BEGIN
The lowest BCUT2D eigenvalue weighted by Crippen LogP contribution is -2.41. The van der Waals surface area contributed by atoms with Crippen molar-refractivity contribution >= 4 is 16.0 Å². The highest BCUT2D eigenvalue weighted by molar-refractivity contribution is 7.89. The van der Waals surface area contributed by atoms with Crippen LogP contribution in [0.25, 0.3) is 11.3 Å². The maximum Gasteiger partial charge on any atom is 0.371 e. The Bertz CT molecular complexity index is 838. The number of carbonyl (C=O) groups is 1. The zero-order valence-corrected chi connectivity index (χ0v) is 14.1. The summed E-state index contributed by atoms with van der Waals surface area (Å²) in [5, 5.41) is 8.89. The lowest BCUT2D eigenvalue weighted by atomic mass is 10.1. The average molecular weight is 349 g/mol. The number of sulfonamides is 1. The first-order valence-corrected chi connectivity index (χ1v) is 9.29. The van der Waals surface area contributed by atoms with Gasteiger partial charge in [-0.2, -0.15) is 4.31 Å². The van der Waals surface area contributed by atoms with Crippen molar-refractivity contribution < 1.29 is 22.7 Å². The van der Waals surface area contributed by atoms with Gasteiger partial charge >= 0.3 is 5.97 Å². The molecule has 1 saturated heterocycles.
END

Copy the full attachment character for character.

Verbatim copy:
The lowest BCUT2D eigenvalue weighted by Crippen LogP contribution is -2.41. The van der Waals surface area contributed by atoms with Crippen molar-refractivity contribution >= 4 is 16.0 Å². The highest BCUT2D eigenvalue weighted by molar-refractivity contribution is 7.89. The van der Waals surface area contributed by atoms with Crippen LogP contribution in [0.25, 0.3) is 11.3 Å². The maximum Gasteiger partial charge on any atom is 0.371 e. The Bertz CT molecular complexity index is 838. The number of carbonyl (C=O) groups is 1. The zero-order valence-corrected chi connectivity index (χ0v) is 14.1. The summed E-state index contributed by atoms with van der Waals surface area (Å²) in [5, 5.41) is 8.89. The lowest BCUT2D eigenvalue weighted by atomic mass is 10.1. The average molecular weight is 349 g/mol. The number of sulfonamides is 1. The first-order valence-corrected chi connectivity index (χ1v) is 9.29. The van der Waals surface area contributed by atoms with Gasteiger partial charge in [-0.2, -0.15) is 4.31 Å². The van der Waals surface area contributed by atoms with Crippen molar-refractivity contribution < 1.29 is 22.7 Å². The van der Waals surface area contributed by atoms with Gasteiger partial charge >= 0.3 is 5.97 Å². The molecule has 1 saturated heterocycles.